There are a few reasons for this. People call it ‘back bending class’ because they learn a few advanced postures but this course is actually called ‘back bending and overall flexibility development’ where we have not limited it to just back bending but also work on strengthening. I think something that makes it unique is we try to sequence the practice every day so there will not be a common sequence which the person follows. By observing their energy and capacity in the way they perform the sun salutation, we will tailor their sequence every day and try to break down a few postures which we fix as a goal to be accomplished by the end of the course.
A. L. V. Kumar has been a lifelong practitioner of yoga and meditation. His interest in teaching came about as a result of a car crash that resulted in complete paralysis of the lower body. He used his knowledge of yoga to restore his body to full health. Following this experience he decided to dedicate as much time as possible to teaching yoga to heal both body and mind. Since then he has taught yoga to over 13,000 people in India by conducting free public workshops, in addition to residential meditation courses, teacher training and yoga therapy courses in India, the US, UK and China. Kumar was recently honored with the Bharat Jyoti Award, The International Achievers Award and the Glory of India Award for his meritorious public service in the field of yoga.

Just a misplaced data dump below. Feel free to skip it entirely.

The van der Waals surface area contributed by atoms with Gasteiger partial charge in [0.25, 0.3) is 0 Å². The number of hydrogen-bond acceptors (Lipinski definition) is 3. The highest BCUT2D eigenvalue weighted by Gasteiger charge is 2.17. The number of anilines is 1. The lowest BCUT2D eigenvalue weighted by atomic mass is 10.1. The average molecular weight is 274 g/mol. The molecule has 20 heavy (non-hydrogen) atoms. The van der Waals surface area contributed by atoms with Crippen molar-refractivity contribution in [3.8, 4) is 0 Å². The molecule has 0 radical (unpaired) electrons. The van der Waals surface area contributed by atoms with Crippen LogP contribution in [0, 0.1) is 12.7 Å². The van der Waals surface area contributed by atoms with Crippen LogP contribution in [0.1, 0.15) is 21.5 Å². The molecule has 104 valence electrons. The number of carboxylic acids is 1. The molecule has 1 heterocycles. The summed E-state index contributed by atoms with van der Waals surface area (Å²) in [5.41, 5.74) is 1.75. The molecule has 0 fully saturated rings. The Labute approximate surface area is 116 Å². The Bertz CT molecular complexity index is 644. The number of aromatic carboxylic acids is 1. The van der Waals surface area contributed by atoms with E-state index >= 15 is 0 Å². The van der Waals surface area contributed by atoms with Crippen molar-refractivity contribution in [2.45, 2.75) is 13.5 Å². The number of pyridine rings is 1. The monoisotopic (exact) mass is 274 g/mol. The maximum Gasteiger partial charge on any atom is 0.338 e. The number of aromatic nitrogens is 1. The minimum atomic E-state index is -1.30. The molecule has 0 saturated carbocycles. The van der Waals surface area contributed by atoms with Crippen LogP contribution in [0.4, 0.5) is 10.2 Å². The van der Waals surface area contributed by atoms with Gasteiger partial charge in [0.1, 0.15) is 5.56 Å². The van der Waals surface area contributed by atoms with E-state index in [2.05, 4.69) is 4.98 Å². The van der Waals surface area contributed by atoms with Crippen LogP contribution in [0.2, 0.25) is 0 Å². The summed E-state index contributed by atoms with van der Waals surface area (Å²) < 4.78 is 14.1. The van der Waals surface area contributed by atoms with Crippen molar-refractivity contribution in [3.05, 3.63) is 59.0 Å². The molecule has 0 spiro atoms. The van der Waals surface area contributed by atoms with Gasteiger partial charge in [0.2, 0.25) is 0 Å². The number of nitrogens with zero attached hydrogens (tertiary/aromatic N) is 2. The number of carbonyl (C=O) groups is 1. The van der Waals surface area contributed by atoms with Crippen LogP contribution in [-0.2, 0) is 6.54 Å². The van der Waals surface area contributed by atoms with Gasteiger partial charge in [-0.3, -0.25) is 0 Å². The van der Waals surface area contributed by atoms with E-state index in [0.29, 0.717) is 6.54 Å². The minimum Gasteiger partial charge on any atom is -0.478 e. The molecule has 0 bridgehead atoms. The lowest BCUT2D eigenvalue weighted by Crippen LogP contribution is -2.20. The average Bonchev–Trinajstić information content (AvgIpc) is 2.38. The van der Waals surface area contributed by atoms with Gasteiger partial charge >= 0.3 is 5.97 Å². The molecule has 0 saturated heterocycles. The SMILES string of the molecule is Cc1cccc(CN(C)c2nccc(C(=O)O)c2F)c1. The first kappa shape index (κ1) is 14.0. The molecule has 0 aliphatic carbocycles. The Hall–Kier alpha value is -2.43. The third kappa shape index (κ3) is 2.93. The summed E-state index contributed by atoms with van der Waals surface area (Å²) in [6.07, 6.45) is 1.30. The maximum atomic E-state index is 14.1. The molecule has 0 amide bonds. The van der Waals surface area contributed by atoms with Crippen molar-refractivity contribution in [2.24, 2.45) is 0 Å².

Anna Bhushan is a Trustee of the Yoga Healing Foundation, under which Traditional Yoga programs are run. She is a trained yoga and meditation teacher, as well as a painter and lecturer.. She has been studying with A. L. V. Kumar for many years and writes the articles from her conversations and recordings with A. L. V. Kumar.
Read more about A.L.V. Kumar on the website of Traditional Yoga, Hyderabad, India.
Why did you decide to come to the West?
I was invited to give some talks and demonstrations by people who met me in India and benefited from my teaching. In the West yoga is frequently considered to be simply the practice of asanas. I have met many yoga teachers who are unfamiliar with meditation. Those who meditate in the West do not always practice physical yoga. The value of physical yoga should not be underestimated. I wish to give a picture of the completeness of yoga. Whatever I know I want to spread to help others.
What is different about your yoga?